Ref: 20140715_df2_20140518_1340_023 cockchafer beetle male on bush(r+mb id@576).jpg


Image Taken on 23 May 2012 at 13:44    Image of day on 20 Jun 2012

Here the Cockchafer Beetle is creeping over hawthorn foliage, wings neatly hidden and protected under the cases.


Ref: 20120620_da1_20120523_1344_117_ft1 cockchafer beetle on hawthorn twig (crop)(r+mb id@768).jpg


Image Taken on 15 Apr 2008 at 12:45    Image of day on 01 May 2008

This might be a 'common' bee-fly (one of 12 or 15 species according to which book you look in but neither has any detail) but it is new to us.


Ref: 20080501_da1_20080415_1245_021 common (q) bee-fly (bombylius major (q)) on orchard leaf litter(r+mb id@576).jpg


Image Taken on 04 Apr 2009 at 13:41    Image of day on 25 Apr 2009

Took us a while to identify this as a 'bee-fly' - then discovered we first identified one last year on 15 April 2008, so this sighting is over a week earlier. It is hovering in front of the blackthorn flower - you can see the wings as smudges left and right of the insect. Here is the 15 Apr 2008 Bee-fly on Leaf litter (click to view).


Ref: 20090425_db1_20090404_1341_101 common bee-fly (bombylius major) hovering in front of blackthorn flower (web crop)(r+mb id@576).jpg


Image of day on 01 Oct 2005

This grasshopper stayed still long enough to photograph it on the edge of a plant container.


Ref: 20051001_p20_1030852 common field (q) grasshopper 2005sep24_13-53-22(r+mb id@576).jpg


Image Taken on 06 Aug 2009 at 13:38    Image of day on 13 Sep 2009

Bush crickets have enormously long antennae - it really reaches just past the right edge of this picture!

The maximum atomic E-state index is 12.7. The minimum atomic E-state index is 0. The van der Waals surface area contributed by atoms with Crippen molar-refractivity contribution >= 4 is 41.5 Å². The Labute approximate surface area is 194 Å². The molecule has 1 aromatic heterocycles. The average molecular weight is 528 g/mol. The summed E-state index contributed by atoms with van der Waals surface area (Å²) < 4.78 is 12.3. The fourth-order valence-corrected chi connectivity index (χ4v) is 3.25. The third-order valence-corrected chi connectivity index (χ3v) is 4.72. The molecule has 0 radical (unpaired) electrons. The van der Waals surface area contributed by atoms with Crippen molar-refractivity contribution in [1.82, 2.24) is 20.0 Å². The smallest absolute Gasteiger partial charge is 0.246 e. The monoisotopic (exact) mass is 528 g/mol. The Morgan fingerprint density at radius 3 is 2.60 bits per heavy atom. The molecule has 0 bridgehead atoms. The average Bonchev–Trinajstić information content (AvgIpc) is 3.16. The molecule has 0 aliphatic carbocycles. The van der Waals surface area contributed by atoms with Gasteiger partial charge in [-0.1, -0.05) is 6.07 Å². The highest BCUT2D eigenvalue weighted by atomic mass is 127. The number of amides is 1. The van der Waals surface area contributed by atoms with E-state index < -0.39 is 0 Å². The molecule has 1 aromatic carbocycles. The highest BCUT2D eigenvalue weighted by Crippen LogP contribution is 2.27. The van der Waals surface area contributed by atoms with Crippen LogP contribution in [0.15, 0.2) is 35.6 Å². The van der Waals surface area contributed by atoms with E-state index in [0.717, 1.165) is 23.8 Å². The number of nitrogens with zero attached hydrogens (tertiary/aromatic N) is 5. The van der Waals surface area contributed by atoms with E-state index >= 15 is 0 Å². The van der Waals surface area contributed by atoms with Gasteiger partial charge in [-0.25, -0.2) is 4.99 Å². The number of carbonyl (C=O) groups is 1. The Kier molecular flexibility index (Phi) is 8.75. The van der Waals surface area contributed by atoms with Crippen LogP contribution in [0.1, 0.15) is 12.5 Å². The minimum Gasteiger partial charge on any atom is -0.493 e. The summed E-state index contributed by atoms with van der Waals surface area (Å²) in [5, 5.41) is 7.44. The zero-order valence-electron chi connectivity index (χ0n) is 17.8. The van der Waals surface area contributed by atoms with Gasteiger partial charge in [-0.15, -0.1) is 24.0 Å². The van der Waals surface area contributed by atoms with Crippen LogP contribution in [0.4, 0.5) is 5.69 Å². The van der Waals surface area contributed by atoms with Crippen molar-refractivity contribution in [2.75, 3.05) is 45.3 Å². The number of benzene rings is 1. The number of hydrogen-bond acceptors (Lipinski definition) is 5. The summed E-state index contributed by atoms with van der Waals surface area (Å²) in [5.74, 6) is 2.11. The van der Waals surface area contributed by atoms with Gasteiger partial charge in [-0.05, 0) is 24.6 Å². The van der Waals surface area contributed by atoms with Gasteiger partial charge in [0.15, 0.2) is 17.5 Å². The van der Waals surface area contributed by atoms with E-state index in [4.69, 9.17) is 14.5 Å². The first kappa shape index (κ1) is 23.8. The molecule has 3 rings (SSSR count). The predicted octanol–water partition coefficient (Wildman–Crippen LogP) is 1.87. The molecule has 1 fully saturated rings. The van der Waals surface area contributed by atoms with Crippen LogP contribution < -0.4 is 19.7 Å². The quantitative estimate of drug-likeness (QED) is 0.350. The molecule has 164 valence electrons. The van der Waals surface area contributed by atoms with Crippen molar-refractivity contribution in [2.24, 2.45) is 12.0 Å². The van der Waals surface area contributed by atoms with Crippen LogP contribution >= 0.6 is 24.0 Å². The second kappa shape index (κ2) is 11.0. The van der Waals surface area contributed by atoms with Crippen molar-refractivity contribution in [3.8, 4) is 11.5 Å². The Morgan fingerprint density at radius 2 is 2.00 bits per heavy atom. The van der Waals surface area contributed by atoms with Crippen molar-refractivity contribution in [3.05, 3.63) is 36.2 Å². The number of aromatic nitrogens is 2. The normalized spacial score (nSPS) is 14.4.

Ref: 20090913_da1_20090806_1338_234_ft1 conehead bush-cricket (web crop)(r+mb id@576).jpg


Image Taken on 05 Jul 2017 at 11:12    Image of day on 24 Aug 2017

Convolvulus flowers brighten up the ground at this time of year.
In about 1992 we had dug out 'Round Pond' but not yet lined or filled it, and it erupted with a carpet of thousands of these flowers right down to the bottom about 2 metres deep. We conclude that the soil must be 'saturated' with long-lived seeds awaiting their chance.


Ref: 20170824_df3_20170705_1112_165 convolvulus flower with hover-fly (crop 2)(r+mb id@768).jpg


Image Taken on 10 May 2017 at 12:58    Image of day on 02 Jul 2017

This Cranefly would have been very difficult to spot if we had not seen it land. The real surprise came later at the PC when we saw the bright blue eyes which we show in a 3 times scale insert. You might think it would be easy to ID but we have failed, all our books only showing the most common species and the WWW not actually naming the species.


Ref: 20170702_df3_20170510_1258_195 crane-fly (unident) with bright blue eyes on lodgepole pine (crop with enlarged eyes insert)(r+mb id@576).jpg


Image of day on 23 Sep 2005

From after dark until dawn craneflies (also known as 'daddy longlegs' in the UK) were apparently feeding on juices from fruit peelings left on the rock from the evening offerings. There are 2 here - one just to the right on the rock centre casting its shadow, and another to the back and right of that. This is the season for these harmless insects - at times there are clouds of them during the day.


Ref: 20050923_d3c_25162 fb2 craneflies 2005sep20_04-54-12(r+mb id@576).jpg


Image Taken on 24 Sep 2013 at 15:09    Image of day on 25 Nov 2013

We have been inundated with Craneflies for the last few weeks. We saw this coupled pair land and we grabbed some photos.


Ref: 20131125_df1_20130924_1509_023 pair of craneflies mating (crop)(r+mb id@768).jpg


Image Taken on 21 Sep 2010 at 13:05    Image of day on 14 Nov 2010

Craneflies all over the place, but perhaps not the invasion of some years. Here a pair doing what comes naturally down in the grass.


Ref: 20101114_df1_20100921_1305_064 craneflies mating on grass (crop)(r+mb id@576).jpg